When this trickled into the “headlines” the other day, I snickered.
Alexandria Ocasio Cortez’ bimbo-level everyday disorientation is the fodder of rightist mockery and there is a tendency to trounce on everything she stupidly utters as an indictment of her diminished intelligence. And her $3 billion analysis of the “lost” tax revenue after New York’s promised Amazon relocation fell through surely qualifies as bimbo-level.
Last Friday, Allahpundit pointed out that there was some sharp criticism of Alexandria Ocasio-Cortez who suggested that, with the Amazon deal scuttled, NY could now spend the $3 billion the city was prepared to give the company in tax breaks on other priorities. Sunday, Chuck Todd queued up a video clip of AOC saying just that for Mayor Bill de Blasio.
On video, AOC then said, “If we’re willing to give away $3 billion dollars for this deal, we could invest those $3 billion dollars in our district ourselves if we wanted to.” She continued, “We could hire out more teachers. We can fix our subways. We can put a lot of people to work for that money if we wanted to.”
Clearly, she imagines the $3 billion is sitting around somewhere waiting to be spent now that the Amazon deal has been scuttled.
Here’s how Chuck Todd gingerly handled AOC’s confusion: “It seems a lot of people think when you give a tax incentive that, somehow, that’s money you had over here and it was going over there. This is money that didn’t exist, this $3 billion dollars.”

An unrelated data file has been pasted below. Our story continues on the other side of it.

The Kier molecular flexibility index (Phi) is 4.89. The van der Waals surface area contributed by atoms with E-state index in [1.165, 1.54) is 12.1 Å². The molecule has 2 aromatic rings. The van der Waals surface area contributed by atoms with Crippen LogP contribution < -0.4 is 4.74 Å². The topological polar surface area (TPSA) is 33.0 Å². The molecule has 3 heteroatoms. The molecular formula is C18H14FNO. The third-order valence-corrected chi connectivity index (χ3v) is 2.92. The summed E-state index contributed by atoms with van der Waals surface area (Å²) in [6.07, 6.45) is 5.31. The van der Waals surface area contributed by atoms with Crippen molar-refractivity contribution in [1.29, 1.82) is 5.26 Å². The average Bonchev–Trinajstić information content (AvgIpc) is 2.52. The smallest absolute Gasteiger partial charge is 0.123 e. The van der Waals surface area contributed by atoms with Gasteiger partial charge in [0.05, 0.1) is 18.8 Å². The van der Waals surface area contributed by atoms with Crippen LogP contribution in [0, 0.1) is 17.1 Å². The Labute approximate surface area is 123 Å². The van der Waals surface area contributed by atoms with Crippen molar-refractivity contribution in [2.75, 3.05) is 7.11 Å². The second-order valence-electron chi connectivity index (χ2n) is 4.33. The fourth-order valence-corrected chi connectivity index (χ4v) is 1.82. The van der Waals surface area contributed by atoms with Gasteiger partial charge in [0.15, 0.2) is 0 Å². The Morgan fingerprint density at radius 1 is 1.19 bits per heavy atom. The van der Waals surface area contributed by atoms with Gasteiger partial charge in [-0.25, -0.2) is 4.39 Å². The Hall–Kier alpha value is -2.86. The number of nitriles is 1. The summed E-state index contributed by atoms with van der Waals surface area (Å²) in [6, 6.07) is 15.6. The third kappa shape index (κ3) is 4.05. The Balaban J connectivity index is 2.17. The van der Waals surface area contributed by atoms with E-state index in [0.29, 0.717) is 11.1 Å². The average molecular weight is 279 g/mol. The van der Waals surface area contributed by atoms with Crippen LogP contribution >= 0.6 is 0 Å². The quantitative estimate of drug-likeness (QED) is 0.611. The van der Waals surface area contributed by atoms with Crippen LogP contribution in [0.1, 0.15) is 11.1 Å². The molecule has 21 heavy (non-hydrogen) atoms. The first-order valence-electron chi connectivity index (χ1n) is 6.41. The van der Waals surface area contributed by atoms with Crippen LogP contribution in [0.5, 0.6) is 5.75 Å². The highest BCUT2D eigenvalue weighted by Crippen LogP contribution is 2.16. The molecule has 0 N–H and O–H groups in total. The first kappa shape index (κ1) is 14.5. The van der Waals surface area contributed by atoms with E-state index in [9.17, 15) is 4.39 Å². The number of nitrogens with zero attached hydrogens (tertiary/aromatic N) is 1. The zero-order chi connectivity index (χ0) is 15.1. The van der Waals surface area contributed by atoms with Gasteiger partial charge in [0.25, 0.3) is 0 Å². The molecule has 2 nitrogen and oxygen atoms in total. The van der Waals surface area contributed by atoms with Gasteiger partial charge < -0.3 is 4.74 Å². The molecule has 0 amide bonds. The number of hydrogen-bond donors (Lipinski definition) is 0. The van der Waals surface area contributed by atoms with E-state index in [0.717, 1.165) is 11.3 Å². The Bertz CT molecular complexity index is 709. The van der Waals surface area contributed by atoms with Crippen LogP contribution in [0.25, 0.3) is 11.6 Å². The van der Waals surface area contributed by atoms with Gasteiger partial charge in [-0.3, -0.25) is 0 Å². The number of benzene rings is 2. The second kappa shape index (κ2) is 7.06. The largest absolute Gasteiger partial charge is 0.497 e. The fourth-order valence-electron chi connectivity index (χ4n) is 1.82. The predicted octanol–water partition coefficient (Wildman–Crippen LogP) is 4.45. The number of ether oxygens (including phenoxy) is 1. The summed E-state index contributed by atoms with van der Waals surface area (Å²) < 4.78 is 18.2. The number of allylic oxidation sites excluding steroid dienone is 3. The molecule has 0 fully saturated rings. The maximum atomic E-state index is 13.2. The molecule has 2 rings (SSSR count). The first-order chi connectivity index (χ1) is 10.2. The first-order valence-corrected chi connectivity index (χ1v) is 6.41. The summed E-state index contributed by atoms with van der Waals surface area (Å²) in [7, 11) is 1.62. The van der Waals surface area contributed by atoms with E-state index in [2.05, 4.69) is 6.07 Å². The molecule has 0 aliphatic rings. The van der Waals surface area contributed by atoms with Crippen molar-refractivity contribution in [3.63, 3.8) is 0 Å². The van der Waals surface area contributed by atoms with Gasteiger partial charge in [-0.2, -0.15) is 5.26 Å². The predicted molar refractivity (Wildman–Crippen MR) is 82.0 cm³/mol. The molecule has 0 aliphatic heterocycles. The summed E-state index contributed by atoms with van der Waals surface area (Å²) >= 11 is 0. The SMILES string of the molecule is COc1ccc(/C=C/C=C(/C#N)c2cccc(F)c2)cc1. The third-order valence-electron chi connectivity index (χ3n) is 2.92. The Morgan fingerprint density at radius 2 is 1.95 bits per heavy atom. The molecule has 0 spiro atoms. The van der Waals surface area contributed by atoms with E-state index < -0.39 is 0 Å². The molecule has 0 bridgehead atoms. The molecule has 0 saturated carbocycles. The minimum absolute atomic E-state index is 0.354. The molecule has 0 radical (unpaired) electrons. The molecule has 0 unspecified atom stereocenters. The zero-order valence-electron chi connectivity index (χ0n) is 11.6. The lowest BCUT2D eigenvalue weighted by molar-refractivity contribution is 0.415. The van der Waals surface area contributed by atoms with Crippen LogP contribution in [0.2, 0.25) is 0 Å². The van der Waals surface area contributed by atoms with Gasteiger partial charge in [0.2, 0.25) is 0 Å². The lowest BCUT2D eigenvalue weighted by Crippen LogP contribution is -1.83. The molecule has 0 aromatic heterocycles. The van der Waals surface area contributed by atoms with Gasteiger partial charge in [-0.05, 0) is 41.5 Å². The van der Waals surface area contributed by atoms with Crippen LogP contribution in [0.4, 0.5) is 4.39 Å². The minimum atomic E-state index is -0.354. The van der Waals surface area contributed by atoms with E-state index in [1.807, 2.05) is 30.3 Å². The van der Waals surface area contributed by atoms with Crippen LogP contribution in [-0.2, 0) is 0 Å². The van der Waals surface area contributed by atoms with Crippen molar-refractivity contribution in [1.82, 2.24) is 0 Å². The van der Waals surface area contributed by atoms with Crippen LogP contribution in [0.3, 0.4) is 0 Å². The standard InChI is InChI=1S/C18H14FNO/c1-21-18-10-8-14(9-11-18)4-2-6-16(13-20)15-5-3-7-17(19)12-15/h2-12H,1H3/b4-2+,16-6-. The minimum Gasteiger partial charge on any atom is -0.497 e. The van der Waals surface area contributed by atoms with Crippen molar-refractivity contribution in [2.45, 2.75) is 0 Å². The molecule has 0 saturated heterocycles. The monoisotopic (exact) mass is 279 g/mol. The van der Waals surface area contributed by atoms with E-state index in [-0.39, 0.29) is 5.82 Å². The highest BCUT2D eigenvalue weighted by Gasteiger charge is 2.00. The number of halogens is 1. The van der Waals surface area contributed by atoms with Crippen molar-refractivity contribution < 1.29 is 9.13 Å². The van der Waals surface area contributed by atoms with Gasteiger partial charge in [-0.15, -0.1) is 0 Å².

“Correct,” de Blasio replied.
“Do you feel as if this is a problem in trying to explain how this deal worked?” Todd asked.
“This was a deal that was going to bring $27 billion dollars to the state and city for things like public education, mass transit, affordable housing and that $3 billion dollars of go-back in tax incentives was only after we were getting the jobs and getting the revenue,” de Blasio explained.
“There’s not $3 billion dollars in money that exists anywhere, correct?” Todd emphasized.
But beyond AOC’s dense appraisal, this is indicative of a deeper phenomenon I’ve noticed about women in general when it comes to budgeting and money outlays. The solipsism that is the innate ingredient to most female mentalities similarly defines the concept of money. Often, in the world of finance, money is an ethereal principle, a potential, a time-released outlay that is only realized in reverse, in principle, but not quite on paper or in wallet. Monetary smoke and mirrors. But this potential money, or lack of it, becomes a woman’s universe and her reality and her allusions, both in bookkeeping and in financial planning and social harmonizing, integrate this dollar figure into a financial reality and all subsequent narrative and discussion refers to said non-money as real cash that can be spent and wasted in a very liquid manner. Though nothing could be further from the truth for said potential money.
“I saved $5.00” becomes “I made $5.00.”